Playwright Sarah Ruhl’s Dear Elizabeth gives us a lifelong romance of over eight hundred letters exchanged between Robert (Cal) Lowell and Elizabeth Bishop, who through their poetry and letter writing create the most intriguing platonic (for the most part) love relationship that I have ever read.
The play, staged by Tuesday Night Café Theatre (student run and associated with McGill’s Department of English), is competently directed by Marina Miller, who blends romantic lyricism with elements of human sharing, loneliness, some longing and finally the nature of loss. This two-protagonist narrative keeps you engaged, as you move back and forth between the letter writing of the two characters. There is a prolonged, slow build up, which culminates when Elizabeth confronts Cal on including personal letters he wrote to an ex-wife in one of his new books. The moment epitomizes the frustration that unfulfilled, pent up desires result in, after decades of sharing only literary experiences by the two of them.
The two protagonists Cal and Elizabeth start writing to each other after a chance meeting in 1932. This sets into motion a lifelong sharing through the written word, well into the later years of their lives, only to end with Cal’s death by a heart attack as he was en-route to meet an ex-wife. They create an intriguing relationship, which is a solid friendship at its core, but has multitude doses of hesitation, honesty, sporadic jealousy, longing, reaching out in moments of desperation and pondering over a thought of what would have been? This last emotion, as Cal expresses clearly in one of his letters, plays out when he confesses to toying with the idea of asking Elizabeth to marry him. Through the play, he ends up marrying three other women, but never her.
They follow each other through ups and downs of their writing careers, writer’s blocks, living on different continents and just dealing with the pangs that come with living. In all this, it’s writing to each other that is their constant. While the affection and sharing only evolves to continued depth, it’s the desire to constantly share themselves with each other that makes for a compelling play. Cal has his marriages, a daughter with his second wife and a possible third child with his third. He also suffers from bi-polar disorder, while Elizabeth for her part struggles with alcoholism and prolonged loneliness.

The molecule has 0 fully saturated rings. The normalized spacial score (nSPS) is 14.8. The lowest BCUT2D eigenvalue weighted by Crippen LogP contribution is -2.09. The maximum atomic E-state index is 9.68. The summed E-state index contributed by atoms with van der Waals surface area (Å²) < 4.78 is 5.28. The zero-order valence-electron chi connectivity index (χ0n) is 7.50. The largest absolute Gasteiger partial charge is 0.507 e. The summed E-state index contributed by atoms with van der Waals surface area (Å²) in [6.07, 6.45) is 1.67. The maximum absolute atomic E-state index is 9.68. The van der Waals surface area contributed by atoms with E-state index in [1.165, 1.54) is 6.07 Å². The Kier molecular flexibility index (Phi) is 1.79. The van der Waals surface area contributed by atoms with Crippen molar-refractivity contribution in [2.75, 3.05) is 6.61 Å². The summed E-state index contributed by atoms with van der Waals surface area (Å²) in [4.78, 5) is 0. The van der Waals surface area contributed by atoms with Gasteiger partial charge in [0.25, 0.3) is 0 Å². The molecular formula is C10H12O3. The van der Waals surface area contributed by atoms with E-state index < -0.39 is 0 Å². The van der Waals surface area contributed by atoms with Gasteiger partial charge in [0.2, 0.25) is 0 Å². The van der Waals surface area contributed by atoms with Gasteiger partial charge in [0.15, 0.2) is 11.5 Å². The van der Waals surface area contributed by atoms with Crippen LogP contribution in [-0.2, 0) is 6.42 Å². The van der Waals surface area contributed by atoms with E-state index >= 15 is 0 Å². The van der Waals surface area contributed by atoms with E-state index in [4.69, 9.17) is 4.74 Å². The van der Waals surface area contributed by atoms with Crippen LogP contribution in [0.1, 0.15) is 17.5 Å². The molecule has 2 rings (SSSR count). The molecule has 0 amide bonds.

The actors hold their own adeptly. Max Katz plays Robert almost flawlessly, deeply reverberating mannerisms and eccentricities, as the character evolves on stage. Julia Borsellino plays Elizabeth, while fumbling a few times with her lines, she evolves from a flat performance in the first half to a more engaged one in the second, giving her more credibility to match Katz’s.
The play relives the time when waiting for someone to write to you was a highlight and perhaps a lifeline for some people. Dear Elizabeth is a proficient effort on the part of the TNC and lends voice to our generation who substitute a few taps on an electronic keypad to the smell of ink and paper and hope that it can last a lifetime. While Cal and Elizabeth’s letters will, my last text to a friend will be lost in the electronic universe of messaging.
Dear Elizabeth plays tonight at Moyse Hall at McGill University at 8 p.m. $10/6.